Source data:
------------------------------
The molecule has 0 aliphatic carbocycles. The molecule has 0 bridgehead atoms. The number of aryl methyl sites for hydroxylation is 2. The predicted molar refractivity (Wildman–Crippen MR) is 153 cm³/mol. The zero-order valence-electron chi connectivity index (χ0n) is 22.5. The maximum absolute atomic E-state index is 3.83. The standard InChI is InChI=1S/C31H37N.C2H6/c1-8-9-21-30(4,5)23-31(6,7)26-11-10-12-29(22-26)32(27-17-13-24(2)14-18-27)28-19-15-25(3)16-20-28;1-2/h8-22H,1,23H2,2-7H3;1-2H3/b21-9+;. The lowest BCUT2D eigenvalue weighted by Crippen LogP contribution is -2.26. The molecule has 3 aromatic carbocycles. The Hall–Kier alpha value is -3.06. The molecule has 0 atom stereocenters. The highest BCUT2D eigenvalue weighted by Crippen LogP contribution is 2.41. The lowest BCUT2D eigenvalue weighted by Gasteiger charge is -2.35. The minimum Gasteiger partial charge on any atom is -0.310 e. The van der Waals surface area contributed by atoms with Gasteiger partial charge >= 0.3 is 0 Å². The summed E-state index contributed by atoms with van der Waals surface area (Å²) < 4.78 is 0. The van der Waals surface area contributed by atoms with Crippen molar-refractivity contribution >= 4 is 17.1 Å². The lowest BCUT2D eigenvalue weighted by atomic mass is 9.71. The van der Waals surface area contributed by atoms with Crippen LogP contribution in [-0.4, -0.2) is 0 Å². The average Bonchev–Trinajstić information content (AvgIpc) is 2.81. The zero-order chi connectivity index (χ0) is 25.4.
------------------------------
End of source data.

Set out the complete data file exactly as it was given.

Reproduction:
The molecule has 0 aliphatic carbocycles. The molecule has 0 bridgehead atoms. The number of aryl methyl sites for hydroxylation is 2. The predicted molar refractivity (Wildman–Crippen MR) is 153 cm³/mol. The zero-order valence-electron chi connectivity index (χ0n) is 22.5. The maximum absolute atomic E-state index is 3.83. The standard InChI is InChI=1S/C31H37N.C2H6/c1-8-9-21-30(4,5)23-31(6,7)26-11-10-12-29(22-26)32(27-17-13-24(2)14-18-27)28-19-15-25(3)16-20-28;1-2/h8-22H,1,23H2,2-7H3;1-2H3/b21-9+;. The lowest BCUT2D eigenvalue weighted by Crippen LogP contribution is -2.26. The molecule has 3 aromatic carbocycles. The Hall–Kier alpha value is -3.06. The molecule has 0 atom stereocenters. The highest BCUT2D eigenvalue weighted by Crippen LogP contribution is 2.41. The lowest BCUT2D eigenvalue weighted by Gasteiger charge is -2.35. The minimum Gasteiger partial charge on any atom is -0.310 e. The van der Waals surface area contributed by atoms with Gasteiger partial charge >= 0.3 is 0 Å². The summed E-state index contributed by atoms with van der Waals surface area (Å²) < 4.78 is 0. The van der Waals surface area contributed by atoms with Crippen molar-refractivity contribution >= 4 is 17.1 Å². The lowest BCUT2D eigenvalue weighted by atomic mass is 9.71. The van der Waals surface area contributed by atoms with Crippen LogP contribution in [-0.4, -0.2) is 0 Å². The average Bonchev–Trinajstić information content (AvgIpc) is 2.81. The zero-order chi connectivity index (χ0) is 25.4.